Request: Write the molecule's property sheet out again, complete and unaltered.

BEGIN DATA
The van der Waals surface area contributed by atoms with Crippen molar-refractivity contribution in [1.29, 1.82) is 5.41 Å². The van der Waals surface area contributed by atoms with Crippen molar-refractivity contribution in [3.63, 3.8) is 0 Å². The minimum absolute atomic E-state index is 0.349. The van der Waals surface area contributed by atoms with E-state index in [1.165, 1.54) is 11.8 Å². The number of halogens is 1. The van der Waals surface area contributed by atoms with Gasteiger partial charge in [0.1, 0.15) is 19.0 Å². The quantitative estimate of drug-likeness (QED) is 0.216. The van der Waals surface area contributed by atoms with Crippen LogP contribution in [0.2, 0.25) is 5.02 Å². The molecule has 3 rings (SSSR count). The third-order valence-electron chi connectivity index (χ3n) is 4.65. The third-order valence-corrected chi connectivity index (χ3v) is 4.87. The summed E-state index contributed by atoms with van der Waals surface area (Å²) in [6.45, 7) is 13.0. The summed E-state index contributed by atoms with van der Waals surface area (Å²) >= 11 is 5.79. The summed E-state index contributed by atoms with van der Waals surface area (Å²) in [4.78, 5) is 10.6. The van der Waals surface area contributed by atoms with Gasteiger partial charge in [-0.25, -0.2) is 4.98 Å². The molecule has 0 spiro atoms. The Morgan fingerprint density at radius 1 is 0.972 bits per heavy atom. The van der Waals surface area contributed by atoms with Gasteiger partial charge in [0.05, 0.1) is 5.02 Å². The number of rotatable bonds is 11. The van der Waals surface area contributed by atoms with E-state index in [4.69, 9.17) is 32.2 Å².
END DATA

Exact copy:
The van der Waals surface area contributed by atoms with Crippen molar-refractivity contribution in [1.29, 1.82) is 5.41 Å². The van der Waals surface area contributed by atoms with Crippen molar-refractivity contribution in [3.63, 3.8) is 0 Å². The minimum absolute atomic E-state index is 0.349. The van der Waals surface area contributed by atoms with E-state index in [1.165, 1.54) is 11.8 Å². The number of halogens is 1. The van der Waals surface area contributed by atoms with Gasteiger partial charge in [0.1, 0.15) is 19.0 Å². The quantitative estimate of drug-likeness (QED) is 0.216. The van der Waals surface area contributed by atoms with Crippen LogP contribution in [0.2, 0.25) is 5.02 Å². The molecule has 3 rings (SSSR count). The third-order valence-electron chi connectivity index (χ3n) is 4.65. The third-order valence-corrected chi connectivity index (χ3v) is 4.87. The summed E-state index contributed by atoms with van der Waals surface area (Å²) in [6.45, 7) is 13.0. The summed E-state index contributed by atoms with van der Waals surface area (Å²) >= 11 is 5.79. The summed E-state index contributed by atoms with van der Waals surface area (Å²) in [4.78, 5) is 10.6. The van der Waals surface area contributed by atoms with Gasteiger partial charge in [-0.25, -0.2) is 4.98 Å². The molecule has 0 spiro atoms. The Morgan fingerprint density at radius 1 is 0.972 bits per heavy atom. The van der Waals surface area contributed by atoms with Gasteiger partial charge in [0.05, 0.1) is 5.02 Å². The number of rotatable bonds is 11. The van der Waals surface area contributed by atoms with E-state index in [4.69, 9.17) is 32.2 Å².